J-Cole might not be as lyrical as Lupe or as clever as Kendrick, but there’s something about his combination of delivery, humor and content that helps him stand out from the crowd. Truth be told, I’d say that Cole’s strongest lyrical quality is his ability to use entire verses to tell stories (Wet Dreamz, Let Nas Down, ect.), but he still has some quality lines for us to sit down and look at.
"Clown told me, 'Ain't you Roc? But where the f*ck your chain at?'/Guess it's something like your girl, n***a, it ain't came yet" –Who Dat
This was J-Cole’s first single ever, so you know he has to bring the brag lines. The whole premise of this song is that you should judge Cole on the quality of his bars, not the reputation his name didn’t have yet, and nothing sums that idea up better than this line. Plus, you know you grinned a little when you heard it the first time.
"Watch Iggy win a Grammy as I try to crack a smile/I’m just playing/but all good jokes contain true sh*t/it’s the same rope you climb up on they hang you with" - Fire Squad
Truth be told, this might be my all-time favorite line delivered in a rap song. It’s introspective, clever, true, and comments on the true nature of humanity (we laugh at tragedy). Plus, he throws in a pretty solid Iggy Azalea diss.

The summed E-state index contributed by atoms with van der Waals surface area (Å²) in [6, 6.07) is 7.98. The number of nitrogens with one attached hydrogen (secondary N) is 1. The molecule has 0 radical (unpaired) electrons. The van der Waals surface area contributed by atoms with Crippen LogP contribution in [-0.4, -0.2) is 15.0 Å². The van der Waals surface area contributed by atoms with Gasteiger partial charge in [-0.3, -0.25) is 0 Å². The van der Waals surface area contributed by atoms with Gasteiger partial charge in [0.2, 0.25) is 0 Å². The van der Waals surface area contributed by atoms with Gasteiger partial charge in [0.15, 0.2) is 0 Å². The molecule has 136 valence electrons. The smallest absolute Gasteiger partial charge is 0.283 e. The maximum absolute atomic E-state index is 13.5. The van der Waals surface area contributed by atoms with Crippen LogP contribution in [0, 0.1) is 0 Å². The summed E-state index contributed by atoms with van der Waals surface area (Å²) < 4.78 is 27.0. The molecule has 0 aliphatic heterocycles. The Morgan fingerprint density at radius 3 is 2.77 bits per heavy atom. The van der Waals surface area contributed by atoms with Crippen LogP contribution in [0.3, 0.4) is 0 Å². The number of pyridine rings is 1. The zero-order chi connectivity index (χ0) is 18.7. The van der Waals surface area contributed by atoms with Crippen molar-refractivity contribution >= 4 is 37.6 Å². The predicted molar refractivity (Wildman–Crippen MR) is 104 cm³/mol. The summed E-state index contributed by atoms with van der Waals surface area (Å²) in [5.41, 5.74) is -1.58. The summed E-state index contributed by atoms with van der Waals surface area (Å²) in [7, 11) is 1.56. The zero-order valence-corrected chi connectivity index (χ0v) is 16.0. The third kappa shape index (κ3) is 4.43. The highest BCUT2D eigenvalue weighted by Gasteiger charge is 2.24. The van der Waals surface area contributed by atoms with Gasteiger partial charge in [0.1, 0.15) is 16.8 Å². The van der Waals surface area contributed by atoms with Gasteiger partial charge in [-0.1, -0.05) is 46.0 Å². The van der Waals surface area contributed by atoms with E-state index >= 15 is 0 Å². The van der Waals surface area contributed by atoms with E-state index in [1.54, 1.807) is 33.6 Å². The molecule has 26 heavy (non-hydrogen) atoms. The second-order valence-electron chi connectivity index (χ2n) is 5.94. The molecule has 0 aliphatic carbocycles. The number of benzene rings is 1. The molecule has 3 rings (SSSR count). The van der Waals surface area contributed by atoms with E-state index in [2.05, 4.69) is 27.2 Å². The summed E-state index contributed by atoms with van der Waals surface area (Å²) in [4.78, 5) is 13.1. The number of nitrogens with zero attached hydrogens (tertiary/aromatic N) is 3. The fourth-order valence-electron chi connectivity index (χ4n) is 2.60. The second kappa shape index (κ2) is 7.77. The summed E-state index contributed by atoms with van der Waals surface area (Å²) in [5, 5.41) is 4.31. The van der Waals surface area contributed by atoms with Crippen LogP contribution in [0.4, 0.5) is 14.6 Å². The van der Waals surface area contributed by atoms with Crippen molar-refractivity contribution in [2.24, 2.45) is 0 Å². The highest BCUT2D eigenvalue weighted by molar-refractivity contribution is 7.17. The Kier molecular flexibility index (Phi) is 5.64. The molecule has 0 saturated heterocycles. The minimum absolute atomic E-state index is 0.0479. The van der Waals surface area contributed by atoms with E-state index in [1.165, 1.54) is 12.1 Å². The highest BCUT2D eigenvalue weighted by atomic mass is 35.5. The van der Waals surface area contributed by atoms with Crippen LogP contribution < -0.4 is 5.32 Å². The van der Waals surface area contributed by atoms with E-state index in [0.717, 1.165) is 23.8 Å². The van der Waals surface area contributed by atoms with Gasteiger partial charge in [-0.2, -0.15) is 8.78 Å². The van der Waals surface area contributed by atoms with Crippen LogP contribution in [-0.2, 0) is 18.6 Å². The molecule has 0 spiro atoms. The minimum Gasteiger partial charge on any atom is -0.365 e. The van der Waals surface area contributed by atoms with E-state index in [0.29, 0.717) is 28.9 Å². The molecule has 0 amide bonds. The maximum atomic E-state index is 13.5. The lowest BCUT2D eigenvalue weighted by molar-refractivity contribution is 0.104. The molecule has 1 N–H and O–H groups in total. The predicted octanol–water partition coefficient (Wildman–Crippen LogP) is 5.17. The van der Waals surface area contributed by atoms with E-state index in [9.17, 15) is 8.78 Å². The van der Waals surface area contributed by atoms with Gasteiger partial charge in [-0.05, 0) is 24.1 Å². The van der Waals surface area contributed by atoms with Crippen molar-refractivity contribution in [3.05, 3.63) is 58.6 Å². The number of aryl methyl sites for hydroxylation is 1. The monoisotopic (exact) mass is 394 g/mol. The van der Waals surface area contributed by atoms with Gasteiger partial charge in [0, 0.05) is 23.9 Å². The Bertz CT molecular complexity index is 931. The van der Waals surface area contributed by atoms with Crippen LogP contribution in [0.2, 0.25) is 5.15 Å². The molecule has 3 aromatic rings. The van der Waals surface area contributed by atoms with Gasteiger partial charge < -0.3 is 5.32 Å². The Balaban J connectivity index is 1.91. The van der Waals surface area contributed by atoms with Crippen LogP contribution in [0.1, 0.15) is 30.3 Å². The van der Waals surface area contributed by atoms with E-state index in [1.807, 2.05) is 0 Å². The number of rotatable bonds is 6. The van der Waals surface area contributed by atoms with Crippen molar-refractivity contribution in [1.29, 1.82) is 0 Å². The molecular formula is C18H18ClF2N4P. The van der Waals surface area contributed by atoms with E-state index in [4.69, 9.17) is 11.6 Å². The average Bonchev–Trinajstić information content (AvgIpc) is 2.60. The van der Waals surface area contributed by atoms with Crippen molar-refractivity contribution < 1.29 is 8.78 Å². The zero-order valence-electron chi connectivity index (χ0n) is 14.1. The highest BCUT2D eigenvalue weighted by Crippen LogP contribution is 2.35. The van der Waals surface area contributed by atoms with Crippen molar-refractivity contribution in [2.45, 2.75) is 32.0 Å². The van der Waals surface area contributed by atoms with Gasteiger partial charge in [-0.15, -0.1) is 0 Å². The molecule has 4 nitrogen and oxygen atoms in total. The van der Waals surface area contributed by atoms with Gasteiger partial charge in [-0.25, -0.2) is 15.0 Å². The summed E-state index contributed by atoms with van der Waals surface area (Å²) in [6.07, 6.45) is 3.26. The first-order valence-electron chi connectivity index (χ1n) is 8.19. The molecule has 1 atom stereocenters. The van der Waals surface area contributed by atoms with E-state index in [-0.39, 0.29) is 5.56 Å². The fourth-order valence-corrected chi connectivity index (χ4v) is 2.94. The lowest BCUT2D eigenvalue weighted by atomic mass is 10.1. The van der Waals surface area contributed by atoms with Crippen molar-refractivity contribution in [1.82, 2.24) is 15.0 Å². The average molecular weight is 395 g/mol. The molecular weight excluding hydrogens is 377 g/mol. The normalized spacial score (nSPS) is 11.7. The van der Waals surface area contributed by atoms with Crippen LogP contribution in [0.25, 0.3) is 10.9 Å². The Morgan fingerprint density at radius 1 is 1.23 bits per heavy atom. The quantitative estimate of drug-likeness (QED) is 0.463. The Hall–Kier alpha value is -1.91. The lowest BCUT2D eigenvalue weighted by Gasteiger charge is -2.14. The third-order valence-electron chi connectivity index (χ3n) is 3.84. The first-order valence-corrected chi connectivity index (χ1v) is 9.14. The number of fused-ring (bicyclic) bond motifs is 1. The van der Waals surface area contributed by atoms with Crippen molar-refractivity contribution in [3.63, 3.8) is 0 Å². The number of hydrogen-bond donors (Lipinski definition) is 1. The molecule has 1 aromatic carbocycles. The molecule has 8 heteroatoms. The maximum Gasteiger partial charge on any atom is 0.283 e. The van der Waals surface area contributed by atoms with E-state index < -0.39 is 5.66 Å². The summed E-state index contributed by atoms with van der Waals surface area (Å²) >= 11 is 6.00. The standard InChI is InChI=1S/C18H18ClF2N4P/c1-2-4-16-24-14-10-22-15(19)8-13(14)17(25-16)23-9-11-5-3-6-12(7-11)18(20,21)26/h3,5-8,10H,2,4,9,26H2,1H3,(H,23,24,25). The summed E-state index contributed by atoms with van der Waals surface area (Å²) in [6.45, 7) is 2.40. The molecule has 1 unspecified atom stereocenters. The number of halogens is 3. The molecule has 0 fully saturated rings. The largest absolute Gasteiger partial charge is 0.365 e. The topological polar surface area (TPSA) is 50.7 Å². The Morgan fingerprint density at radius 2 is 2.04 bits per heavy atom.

"My chaining day/my last piece I swear, my guild heavy as this piece I wear/they even iced out Jesus’s hair" - Chaining Day
J-Cole is one of the few rappers at it today who can get introspective and do some self-analysis without sounding corny or whiny. This song somehow manages to both critique Cole for spending his hard-earned cash on shiny things and celebrate a culture that puts value in stuff other than money (I bet your rims ain’t as old as you). He also manages to keep a chains-as-slavery metaphor going throughout the song. Pretty impressive for a rap song about jewelry, no?
"I know that everything that glitters ain’t gold/I know that sh*t ain’t always good as it seems/but tell me till you get it how could you know?" –A Tale of Two Citiez
This is another song that does a really good job of analyzing a materialistic culture without going full Macklemore. Money might not be the most important thing in the world, but Cole's telling us that if you really want something you should work for it until you have it (even if you let them kill your dreams it’ll haunt you). Sure, money might not be able to buy happiness, but money can definitely buy a speedboat. Have you ever seen someone looking sad on a speedboat? I didn’t think so.
"I’m taking off like boing on a big ass Boeing/getting head like a coin toss/too easy" -Apparently
Sure, Cole can be serious and whatnot, but he can be just as fun and goofy when he wants to. This is a fun bar from a fun song that makes me smile every time I hear it. Enough said.
Get off my d*ck! –G.O.M.D.This line is why I love J-Cole. He can do commercial music, lyrical music, club music and even bad music while maintaining that quintessentially Cole sound. There’s a reason he chooses to wander around dressed like a homeless person, lets his hair grow long and just says “that’s a hook right there” instead of actually making a hook. Cole doesn’t really seem to care about your opinion of him; he’s just gonna do him. So, get off his d*ck and let him do what he wants (you know he’ll just do it anyway).